When a commercial vehicle tries to pass under a bridge without enough clearance, it can be disastrous. These bridge strikes are probably far more common that most people realize — and they cause injuries, interrupt commerce, disrupt travel times and cause damage to the nation’s infrastructure whenever they occur.
Bridge strikes have been such a problem in New York that they’ve become a focus of education and intervention by the New York State Police, The Governor’s Traffic Safety Committee and the New York State Department of Transportation (NYSDOT) from Nov. 9 through Nov. 15. In addition, there’s a proposal on the books to increase fines for overweight and overheight violations involving commercial vehicles as soon as 2021.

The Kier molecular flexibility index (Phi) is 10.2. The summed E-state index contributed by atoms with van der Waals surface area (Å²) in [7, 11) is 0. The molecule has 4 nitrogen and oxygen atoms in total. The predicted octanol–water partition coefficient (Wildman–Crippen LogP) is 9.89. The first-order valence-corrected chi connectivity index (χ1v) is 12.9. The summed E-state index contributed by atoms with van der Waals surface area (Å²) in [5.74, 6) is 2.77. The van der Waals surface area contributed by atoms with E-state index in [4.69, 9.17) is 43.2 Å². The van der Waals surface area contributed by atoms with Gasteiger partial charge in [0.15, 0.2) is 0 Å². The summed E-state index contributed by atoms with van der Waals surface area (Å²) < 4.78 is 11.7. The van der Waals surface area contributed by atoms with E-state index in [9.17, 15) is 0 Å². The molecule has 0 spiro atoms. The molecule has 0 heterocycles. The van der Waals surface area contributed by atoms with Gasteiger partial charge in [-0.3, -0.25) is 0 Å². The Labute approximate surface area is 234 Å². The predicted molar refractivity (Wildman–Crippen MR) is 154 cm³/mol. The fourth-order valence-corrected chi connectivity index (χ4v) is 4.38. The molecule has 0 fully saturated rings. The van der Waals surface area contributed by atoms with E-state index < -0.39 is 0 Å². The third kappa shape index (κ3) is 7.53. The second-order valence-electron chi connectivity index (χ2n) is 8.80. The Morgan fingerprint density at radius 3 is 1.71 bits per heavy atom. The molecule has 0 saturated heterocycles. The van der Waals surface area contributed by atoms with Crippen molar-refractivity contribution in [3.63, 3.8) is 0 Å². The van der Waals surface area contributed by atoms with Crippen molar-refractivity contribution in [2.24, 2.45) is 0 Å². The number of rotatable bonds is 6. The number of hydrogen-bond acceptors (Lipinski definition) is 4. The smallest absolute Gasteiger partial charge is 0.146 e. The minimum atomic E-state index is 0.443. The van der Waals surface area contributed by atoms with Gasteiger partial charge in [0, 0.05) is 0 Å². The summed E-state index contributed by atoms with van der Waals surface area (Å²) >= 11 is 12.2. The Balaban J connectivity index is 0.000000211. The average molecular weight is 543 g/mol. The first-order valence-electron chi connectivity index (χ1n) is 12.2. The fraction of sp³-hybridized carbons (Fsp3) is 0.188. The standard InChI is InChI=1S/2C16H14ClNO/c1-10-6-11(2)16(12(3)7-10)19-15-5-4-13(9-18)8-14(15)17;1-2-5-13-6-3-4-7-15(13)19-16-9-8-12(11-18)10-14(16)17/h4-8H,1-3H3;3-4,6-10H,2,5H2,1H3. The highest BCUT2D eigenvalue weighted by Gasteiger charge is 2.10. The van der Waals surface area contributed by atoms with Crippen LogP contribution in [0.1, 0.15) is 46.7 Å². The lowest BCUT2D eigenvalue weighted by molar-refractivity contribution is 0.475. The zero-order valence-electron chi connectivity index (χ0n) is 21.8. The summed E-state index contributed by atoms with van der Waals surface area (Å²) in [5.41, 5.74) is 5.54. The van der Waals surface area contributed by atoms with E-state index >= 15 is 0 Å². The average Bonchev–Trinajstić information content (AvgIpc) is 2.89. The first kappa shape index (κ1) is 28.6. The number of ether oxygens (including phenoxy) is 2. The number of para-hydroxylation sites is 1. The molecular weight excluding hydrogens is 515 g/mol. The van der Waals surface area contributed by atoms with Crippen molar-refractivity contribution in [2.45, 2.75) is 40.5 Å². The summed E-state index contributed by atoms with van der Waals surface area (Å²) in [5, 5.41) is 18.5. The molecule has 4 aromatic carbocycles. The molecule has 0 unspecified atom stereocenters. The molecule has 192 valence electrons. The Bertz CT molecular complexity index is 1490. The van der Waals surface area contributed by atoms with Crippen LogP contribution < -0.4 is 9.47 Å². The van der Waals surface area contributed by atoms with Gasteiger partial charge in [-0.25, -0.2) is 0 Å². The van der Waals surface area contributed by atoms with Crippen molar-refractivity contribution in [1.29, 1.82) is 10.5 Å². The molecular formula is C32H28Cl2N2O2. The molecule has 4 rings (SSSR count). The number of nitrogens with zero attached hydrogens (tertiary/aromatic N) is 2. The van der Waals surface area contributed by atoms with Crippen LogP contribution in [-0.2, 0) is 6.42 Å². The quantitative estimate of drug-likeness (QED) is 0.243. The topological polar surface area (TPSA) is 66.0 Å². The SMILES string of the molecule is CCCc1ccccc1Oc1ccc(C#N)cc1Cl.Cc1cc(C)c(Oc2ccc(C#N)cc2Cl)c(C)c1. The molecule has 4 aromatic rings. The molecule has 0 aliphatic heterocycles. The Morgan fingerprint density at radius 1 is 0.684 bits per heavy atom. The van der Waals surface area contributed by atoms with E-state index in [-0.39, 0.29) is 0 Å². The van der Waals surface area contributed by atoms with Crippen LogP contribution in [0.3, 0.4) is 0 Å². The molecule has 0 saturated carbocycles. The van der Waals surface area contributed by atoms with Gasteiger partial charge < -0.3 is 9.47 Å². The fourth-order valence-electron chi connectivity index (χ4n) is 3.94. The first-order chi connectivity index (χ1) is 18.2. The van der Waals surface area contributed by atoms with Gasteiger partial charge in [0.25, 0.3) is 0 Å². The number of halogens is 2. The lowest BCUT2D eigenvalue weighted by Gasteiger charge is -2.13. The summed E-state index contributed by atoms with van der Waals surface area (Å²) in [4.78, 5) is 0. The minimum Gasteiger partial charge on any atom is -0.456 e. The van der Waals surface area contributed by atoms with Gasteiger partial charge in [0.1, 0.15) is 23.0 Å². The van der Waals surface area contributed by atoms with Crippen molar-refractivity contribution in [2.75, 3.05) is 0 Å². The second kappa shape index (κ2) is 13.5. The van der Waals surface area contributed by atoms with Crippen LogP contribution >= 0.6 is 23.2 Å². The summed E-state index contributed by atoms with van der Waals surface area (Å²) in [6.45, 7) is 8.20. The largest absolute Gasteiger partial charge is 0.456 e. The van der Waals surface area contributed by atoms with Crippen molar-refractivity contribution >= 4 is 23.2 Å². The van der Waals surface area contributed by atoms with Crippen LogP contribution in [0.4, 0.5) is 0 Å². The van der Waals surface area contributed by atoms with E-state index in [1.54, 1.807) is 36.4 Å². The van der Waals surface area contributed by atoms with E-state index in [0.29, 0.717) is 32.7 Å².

There are roughly 220 bridge strikes in New York every year, and the government is getting serious about stopping them. They frequently happen when commercial trucks end up on parkways or other roads where low bridges are common. In New York, commercial trucks are not supposed to be on the parkways, but truckers sometimes get misled when they’re using a consumer-grade global positioning device (GPS) instead of commercial-grade ones.
Currently, the authorities are passing out tip cards and other educational materials that are designed to educate commercial drivers about their responsibilities and restrictions. They’ll also be aggressively ticketing drivers who violate the law. Keep in mind that overheight violations currently net a driver up to 30 days in jail and a fine of $200 to $500. If the 2021 proposal is accepted, the fine will increase to $5,000.
Local commercial drivers may be highly conscious of the problems and restrictions, but drivers who are passing through the state may easily make a mistake that could cost them. If you’re charged with an overheight violation (with or without an actual bridge strike), make sure that you look in to all available avenues of defense.
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